UHV American Book Review: Author no stranger to honest, important writing
Thursday's speaker in the University of Houston-Victoria/American Book Review Reading Series is author Domingo Martinez. His writing is certain to capture your interest.
I like hearing where people come from. "What's your story?" often comes out of my mouth. We have a past rich with our own personal history, our own little stories. And similarly, I'll talk your ear off about my childhood if you let me.
Many of us have the same impulse. This is exactly why Martinez is rocketing into literary stardom with his first book, a memoir titled "The Boy Kings of Texas," which describes the ups and downs of the author's life growing up in Brownsville.
While this is his debut book, he is no stranger to honest, important nonfiction writing. His writing has been featured in Epiphany, The New Republic, NPR's "This American Life" and "All Things Considered" and Saveur Magazine. In addition to this impressive list is his inclusion in Huizache, a magazine of Latino literature that lives here as part of CentroVictoria, UHV's center for Mexican-American literature and culture. My colleagues and I are proud to have an author as impressive as Martinez in our publication.
On top of the publishing credits he's earned, Martinez was a finalist for the 2012 National Book Award in nonfiction and the 2013 Pushcart Prize and was a Gold Medal Winner for the Independent Publisher Book Awards. To be the only National Book Award finalist who was nominated for his first book is a testament to his writing prowess.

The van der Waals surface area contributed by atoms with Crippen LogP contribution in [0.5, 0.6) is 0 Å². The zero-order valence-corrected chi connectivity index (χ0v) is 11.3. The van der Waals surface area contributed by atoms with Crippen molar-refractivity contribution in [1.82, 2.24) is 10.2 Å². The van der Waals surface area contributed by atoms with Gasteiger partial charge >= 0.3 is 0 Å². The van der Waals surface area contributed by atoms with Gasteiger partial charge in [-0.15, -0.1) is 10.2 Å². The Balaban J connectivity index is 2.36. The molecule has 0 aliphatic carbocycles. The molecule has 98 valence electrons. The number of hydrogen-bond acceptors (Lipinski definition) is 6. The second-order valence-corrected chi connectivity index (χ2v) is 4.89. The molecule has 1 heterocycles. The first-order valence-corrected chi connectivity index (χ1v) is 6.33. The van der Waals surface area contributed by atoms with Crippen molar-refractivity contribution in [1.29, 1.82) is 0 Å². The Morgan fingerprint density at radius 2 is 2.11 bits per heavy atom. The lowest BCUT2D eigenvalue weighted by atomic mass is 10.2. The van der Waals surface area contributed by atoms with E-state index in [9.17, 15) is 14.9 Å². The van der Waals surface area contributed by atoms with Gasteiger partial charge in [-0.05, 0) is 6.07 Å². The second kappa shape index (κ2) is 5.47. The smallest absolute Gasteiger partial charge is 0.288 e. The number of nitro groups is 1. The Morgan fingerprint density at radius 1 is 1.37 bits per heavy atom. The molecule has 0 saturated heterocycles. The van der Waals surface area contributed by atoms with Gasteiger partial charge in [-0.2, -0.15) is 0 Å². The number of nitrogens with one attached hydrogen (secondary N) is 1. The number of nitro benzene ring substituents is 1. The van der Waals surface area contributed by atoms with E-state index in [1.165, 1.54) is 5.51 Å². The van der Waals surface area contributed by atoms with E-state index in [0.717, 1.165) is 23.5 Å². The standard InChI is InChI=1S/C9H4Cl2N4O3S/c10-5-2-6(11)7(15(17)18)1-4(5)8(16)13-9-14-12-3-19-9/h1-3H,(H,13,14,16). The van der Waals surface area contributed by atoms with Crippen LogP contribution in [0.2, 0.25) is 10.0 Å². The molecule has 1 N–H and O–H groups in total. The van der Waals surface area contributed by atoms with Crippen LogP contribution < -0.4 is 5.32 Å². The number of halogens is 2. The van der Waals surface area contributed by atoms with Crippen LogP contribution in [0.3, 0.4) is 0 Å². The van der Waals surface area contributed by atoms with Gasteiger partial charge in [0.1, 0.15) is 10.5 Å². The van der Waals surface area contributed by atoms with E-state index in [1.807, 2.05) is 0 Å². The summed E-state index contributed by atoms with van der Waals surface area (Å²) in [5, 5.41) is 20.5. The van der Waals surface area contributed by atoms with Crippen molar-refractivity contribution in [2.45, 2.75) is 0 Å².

Though Martinez now lives in Seattle, the book is tremendously Texas, as the title implies. The book will resonate with readers who know Brownsville. It also will ring genuine for those of us familiar with the Texas/Mexico border. As an El Pasoan, I immediately felt at home in the opening pages. The people and language are familiar, real.
Not only is the book true in the depiction of border life, but we also have the luxury of getting into the author's head. It isn't a travelogue about the border, Brownsville or living in Texas with some crazy family members. Nope. It is about the unique experience through the lens of Martinez's childhood but with the mind of a sharp, witty, intelligent adult.
Perhaps the most interesting and most telling aspect of the book is the observation of his sisters, "the Mimis." The sisters have hilarious back-and-forth, punchy dialogue that reveals the truth about assimilation in the U.S. The girls aspire not just to be American, as almost all immigrants do, but specifically, upper-class white girls. They alter their dress, language and demeanor.
The serious topic of assimilation is subverted with humor, and it works because of the gritty, visceral and honest passages about drug use and physical abuse. Just as you need bad times to help you appreciate the good times in life, readers should appreciate the honesty - however painful - in order to admire the beauty in the book.
Writers have an obligation to teach us something. Often, that has only a little to do with the content of the book and more to do with our own personal reflections on what we have read. What does it mean that I laughed out loud during "the Mimis" passages? What does it mean that I had a lump in my throat while I read of a young Martinez being physically abused by his father? Well, that is for me and just me. But I implore you to experience the spectrum of emotions within "The Boy Kings of Texas" for yourself.
ABR is pleased to welcome Domingo Martinez to Victoria and to the UHV/ABR Reading Series at noon Thursday in UHV's University West Alcorn Auditorium, 3007 N. Ben Wilson St.
A.J. Ortega is assistant editor of Huizache and teaches English at UHV.